Videoman (18) – worth a rewind?

In short, yes.

Shown at HOME Mcr, UK, last month, as part of the FilmFear season, Swedish film Videoman (Videomannen) is one of those films where it’s difficult to explain what it’s about.

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I mean, I suppose it’s relatively easy but not in a way that really makes much sense when trying to convey to someone its charms.

I guess it’s one of those films which will either provoke curiosity or not – and that’s fine.

Although it should.

Here goes…

A man collects VHS tapes. He’s a serious collector. He once owned one of Sweden’s most successful VHS stores.

He wants that back. He also wants the rare VHS back that someone has stolen from him, just before he is about to make the sale of a lifetime to the mysterious, legendary and potentially dangerous ‘Faceless’.

The main characters, Ennio Midena (Stefan Sauk) and Simone Karlsson (Lena Nilsson)  chaotically cross paths when at one of the most extreme, transitional, poetic, revelatory weeks of their lives. He needs that VHS. She needs that drink. And a life (a life beyond the synthetic one she attempts to create on Instagram).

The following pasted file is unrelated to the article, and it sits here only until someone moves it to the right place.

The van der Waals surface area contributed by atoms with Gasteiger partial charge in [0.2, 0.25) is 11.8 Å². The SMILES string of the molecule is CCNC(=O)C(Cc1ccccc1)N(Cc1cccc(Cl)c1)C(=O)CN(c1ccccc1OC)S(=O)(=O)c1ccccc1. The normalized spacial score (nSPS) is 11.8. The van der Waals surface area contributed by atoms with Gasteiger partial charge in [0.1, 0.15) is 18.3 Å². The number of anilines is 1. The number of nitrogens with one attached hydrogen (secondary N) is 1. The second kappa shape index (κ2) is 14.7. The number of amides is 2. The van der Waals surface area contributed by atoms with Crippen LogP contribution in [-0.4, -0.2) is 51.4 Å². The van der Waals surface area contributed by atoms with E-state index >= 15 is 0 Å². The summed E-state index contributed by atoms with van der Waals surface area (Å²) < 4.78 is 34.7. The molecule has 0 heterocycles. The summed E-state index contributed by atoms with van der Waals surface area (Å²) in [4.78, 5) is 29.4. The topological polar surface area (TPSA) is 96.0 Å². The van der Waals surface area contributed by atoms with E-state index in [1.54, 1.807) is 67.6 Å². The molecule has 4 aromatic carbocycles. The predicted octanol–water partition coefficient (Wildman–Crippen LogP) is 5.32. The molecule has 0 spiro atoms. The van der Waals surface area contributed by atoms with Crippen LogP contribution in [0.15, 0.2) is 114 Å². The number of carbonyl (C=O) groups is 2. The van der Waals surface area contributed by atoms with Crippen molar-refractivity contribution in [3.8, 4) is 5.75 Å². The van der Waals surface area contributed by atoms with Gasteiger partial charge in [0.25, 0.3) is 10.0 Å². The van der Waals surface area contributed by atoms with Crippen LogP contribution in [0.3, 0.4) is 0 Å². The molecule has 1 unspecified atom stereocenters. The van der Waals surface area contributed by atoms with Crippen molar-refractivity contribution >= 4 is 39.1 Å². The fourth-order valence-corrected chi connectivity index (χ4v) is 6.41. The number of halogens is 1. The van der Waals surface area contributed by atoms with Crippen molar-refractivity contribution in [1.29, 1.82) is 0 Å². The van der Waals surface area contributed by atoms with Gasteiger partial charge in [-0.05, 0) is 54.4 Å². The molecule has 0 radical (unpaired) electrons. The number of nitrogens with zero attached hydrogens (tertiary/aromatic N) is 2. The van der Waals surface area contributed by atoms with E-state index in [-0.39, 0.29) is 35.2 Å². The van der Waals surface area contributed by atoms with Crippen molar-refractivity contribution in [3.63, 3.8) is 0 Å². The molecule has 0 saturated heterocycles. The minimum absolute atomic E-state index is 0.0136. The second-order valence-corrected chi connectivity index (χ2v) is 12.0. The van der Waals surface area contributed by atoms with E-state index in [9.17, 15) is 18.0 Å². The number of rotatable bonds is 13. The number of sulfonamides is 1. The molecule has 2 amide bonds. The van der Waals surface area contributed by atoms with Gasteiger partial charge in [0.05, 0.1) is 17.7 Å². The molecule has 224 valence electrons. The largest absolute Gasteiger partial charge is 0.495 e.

The themes are many but overriding here is 80s nostalgia. His fixation for his VHS tapes, hers for the life she lived before the divorce and her daughter grew up and left; the way she looked, before things took a more functional and solitary turn.

Both hammer the booze, both live in a technological world (granted, she’s moved onto digital).

Both are looking to replace the objects of their amour and wish to escape the present day with something other.

But this is not a romance. I mean it is but it’s a thriller, it’s a horror, it’s a kitchen-sink drama, it’s a sci-fi, it’s a ‘crime-caper’. Don’t you just love the word caper?

It’s definitely a comedy.

I think the most surreal/laugh out loud moment is further on in the scene depicted below, when a particularly furious argument breaks out against the paused back drop of a close up of a woman’s…part.

Second in line is the curious in-depth knowledge held by Simone on Ancient Egypt.

Written and Directed by Kristian A. Soderstrom, the film is a gem. An unapologetic, weird, unsettling, hilarious, dark love letter to the 80s/suicide note to the present day. Because who wants to live in the present day?

  • Certificate 18
  • 93 minutes
  • Swedish with English Subtitles